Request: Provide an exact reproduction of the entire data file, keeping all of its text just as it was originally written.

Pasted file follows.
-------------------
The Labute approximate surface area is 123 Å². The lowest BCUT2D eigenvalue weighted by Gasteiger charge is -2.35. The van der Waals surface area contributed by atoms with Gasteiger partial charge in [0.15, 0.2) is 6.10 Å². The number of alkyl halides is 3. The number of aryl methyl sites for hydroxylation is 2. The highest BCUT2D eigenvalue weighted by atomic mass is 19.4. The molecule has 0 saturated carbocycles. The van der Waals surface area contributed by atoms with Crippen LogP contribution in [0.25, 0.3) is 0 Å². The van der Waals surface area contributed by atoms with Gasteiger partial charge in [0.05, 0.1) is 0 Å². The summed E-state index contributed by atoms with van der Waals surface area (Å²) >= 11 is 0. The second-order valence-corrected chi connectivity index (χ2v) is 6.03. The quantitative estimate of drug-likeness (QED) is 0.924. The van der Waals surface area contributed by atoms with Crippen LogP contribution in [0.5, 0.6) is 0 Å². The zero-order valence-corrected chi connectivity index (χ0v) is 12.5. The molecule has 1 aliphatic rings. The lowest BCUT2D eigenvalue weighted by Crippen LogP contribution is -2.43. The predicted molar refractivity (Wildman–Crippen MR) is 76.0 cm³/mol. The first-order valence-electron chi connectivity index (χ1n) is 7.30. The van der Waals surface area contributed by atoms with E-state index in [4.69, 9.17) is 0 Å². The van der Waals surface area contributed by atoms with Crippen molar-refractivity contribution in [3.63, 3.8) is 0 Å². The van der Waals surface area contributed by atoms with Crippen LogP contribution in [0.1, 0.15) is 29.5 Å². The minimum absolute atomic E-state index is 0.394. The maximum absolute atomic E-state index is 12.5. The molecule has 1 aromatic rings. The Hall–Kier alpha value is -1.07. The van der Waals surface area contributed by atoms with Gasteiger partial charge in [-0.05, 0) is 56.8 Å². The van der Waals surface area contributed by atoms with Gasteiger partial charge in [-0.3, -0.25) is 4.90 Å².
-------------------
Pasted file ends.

The Labute approximate surface area is 123 Å². The lowest BCUT2D eigenvalue weighted by Gasteiger charge is -2.35. The van der Waals surface area contributed by atoms with Gasteiger partial charge in [0.15, 0.2) is 6.10 Å². The number of alkyl halides is 3. The number of aryl methyl sites for hydroxylation is 2. The highest BCUT2D eigenvalue weighted by atomic mass is 19.4. The molecule has 0 saturated carbocycles. The van der Waals surface area contributed by atoms with Crippen LogP contribution in [0.25, 0.3) is 0 Å². The van der Waals surface area contributed by atoms with Gasteiger partial charge in [0.05, 0.1) is 0 Å². The summed E-state index contributed by atoms with van der Waals surface area (Å²) >= 11 is 0. The second-order valence-corrected chi connectivity index (χ2v) is 6.03. The quantitative estimate of drug-likeness (QED) is 0.924. The van der Waals surface area contributed by atoms with Crippen LogP contribution in [0.5, 0.6) is 0 Å². The zero-order valence-corrected chi connectivity index (χ0v) is 12.5. The molecule has 1 aliphatic rings. The lowest BCUT2D eigenvalue weighted by Crippen LogP contribution is -2.43. The predicted molar refractivity (Wildman–Crippen MR) is 76.0 cm³/mol. The first-order valence-electron chi connectivity index (χ1n) is 7.30. The van der Waals surface area contributed by atoms with E-state index in [4.69, 9.17) is 0 Å². The van der Waals surface area contributed by atoms with Crippen molar-refractivity contribution in [3.63, 3.8) is 0 Å². The van der Waals surface area contributed by atoms with Crippen LogP contribution in [0.1, 0.15) is 29.5 Å². The minimum absolute atomic E-state index is 0.394. The maximum absolute atomic E-state index is 12.5. The molecule has 1 aromatic rings. The Hall–Kier alpha value is -1.07. The van der Waals surface area contributed by atoms with Gasteiger partial charge in [-0.05, 0) is 56.8 Å². The van der Waals surface area contributed by atoms with Gasteiger partial charge in [-0.3, -0.25) is 4.90 Å².